The necessary labor in the preparation of this Manual for the statesman and the student of our history, has been continuous and immense. The work first appeared in one volume, in the year 1839; after which it came under the editorial supervision of the late Edwin WILLIAMs, who had been previously well known in this country and in Europe, through his Annual Register and kindred works, as one of our most careful, experienced, and competent staticians. Untiring in research, sagacious and discriminating in his selections, broad-visioned in his contemplation of subjects, with an extraordinary memory of statistical and political events, and of unswerving integrity in private life and in public duties, he was precisely the man for such an undertaking; and for about fifteen years he had the sole editorial management of the work. During that time several new editions appeared, always enlarged by the ever-increasing materials, and improved by attention to the teachings of experience; and uniformly commanding the unqualified approbation of the press and of public men throughout this country. In the autumn of 1854, death suddenly called Mr. Williams away from his earthly labors and friends, and the publisher was left without a reliable associate in the prosecution of a work so important and meritorious. To select another to fill the seat thus unexpectedly made vacant, demanded serious reflection and careful scrutiny. But the publisher did not long remain unsatisfied. He turned to a long-tried friend, whose knowledge of his country's history is thorough, and whose delineations thereof with pen and pencil are as familiar as household words, throughout the republic, and asked his aid. It was cheerfully offered; and the publisher of the Statesman's Manual takes great pleasure in introducing the name of its present editor, BENson J. LossING. He is too well known as a faithful historian to require any further remark. Under Mr. Lossing's industrious and careful hand, the Manual has been greatly enlarged and improved; and it is now presented to the public in four thick royal-octavo volumes, covering more than three thousand pages. An examination of the several new subjects embraced in the contents, in addition to the extension of the messages, biographies, and political history, will render it apparent that this edition is far superior to any of its predecessors. Mr. Lossing has thoroughly revised all of the statistical tables which have appeared in former editions, and added others. He has also introduced sketches of the lives of the Presidents of the Continental Congress; an account of the cost of the War for Independence; a notice of the Executive Officers under the old Confederation ; a collection of the Proclamations of the several Presidents of the United States ; a sketch of our Diplomatic and Consular System : new and corrected abstracts of the State Constitutions; extended the Chronological Table to the present time; given a full account of the Public Property of the United States, and historical sketches of the several Executive Departments having it in charge; and a copy of every Treaty with a Foreign Power made from the year 1778 to that of 1858. These treaties, which are a special feature of this edition, are given in full, from official copies, and occupy more than four hundred pages of our work. Each treaty is prefaced by a brief sketch of its origin and object, the whole forming a faithful chronicle of the continued expansion of our political and commercial relations with other nations. A complete Analytical Index, arranged with care and clearness, in alphabetical order, is appended, by which the record of facts contained in these volumes may be readily found. This help will be appreciated by those who shall consult the work as particular occasion may require. Other minor improvements might be mentioned, which combine to make this work, we believe, the most important and essential, not only to the politician and statesman, but also to every citizen who desires to possess a full and faithful picture of the political history of the United States, and thus obtain a clear and comprehensive view of the workings of our federal system of government, ever issued from the press. The publisher has felt a just pride in watching its steady, healthful, and comely growth from infancy to its present manly proportions and nobility of character. He is conscious of its excellence, and therefore with perfect faith he sends it forth on its errand of usefulness, with a full assurance that it will gather golden opinions for its own encouragement, and scatter the treasures of knowledge for the enrichment of others, in all its journeyings. E. W.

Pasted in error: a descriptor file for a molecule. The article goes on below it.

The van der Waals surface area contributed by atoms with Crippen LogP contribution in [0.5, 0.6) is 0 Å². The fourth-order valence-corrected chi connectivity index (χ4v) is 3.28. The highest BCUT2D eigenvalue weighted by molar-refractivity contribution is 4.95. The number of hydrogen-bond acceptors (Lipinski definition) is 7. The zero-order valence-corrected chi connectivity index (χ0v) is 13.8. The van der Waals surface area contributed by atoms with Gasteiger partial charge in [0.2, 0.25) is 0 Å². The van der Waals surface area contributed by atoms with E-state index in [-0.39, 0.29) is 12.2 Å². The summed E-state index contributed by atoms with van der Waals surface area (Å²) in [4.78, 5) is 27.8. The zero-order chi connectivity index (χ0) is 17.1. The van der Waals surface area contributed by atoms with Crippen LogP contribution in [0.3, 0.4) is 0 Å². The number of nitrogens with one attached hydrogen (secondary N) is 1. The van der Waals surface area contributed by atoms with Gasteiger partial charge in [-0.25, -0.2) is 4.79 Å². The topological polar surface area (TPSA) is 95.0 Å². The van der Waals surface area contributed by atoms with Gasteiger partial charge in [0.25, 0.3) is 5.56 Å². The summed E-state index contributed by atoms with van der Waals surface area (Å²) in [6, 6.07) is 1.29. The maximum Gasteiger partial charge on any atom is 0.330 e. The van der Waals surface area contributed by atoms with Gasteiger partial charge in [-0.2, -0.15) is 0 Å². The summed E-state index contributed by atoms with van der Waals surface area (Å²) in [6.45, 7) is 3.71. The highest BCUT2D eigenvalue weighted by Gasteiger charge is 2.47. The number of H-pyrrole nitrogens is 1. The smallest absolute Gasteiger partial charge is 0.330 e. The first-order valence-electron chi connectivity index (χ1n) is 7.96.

*NEw York, 1858.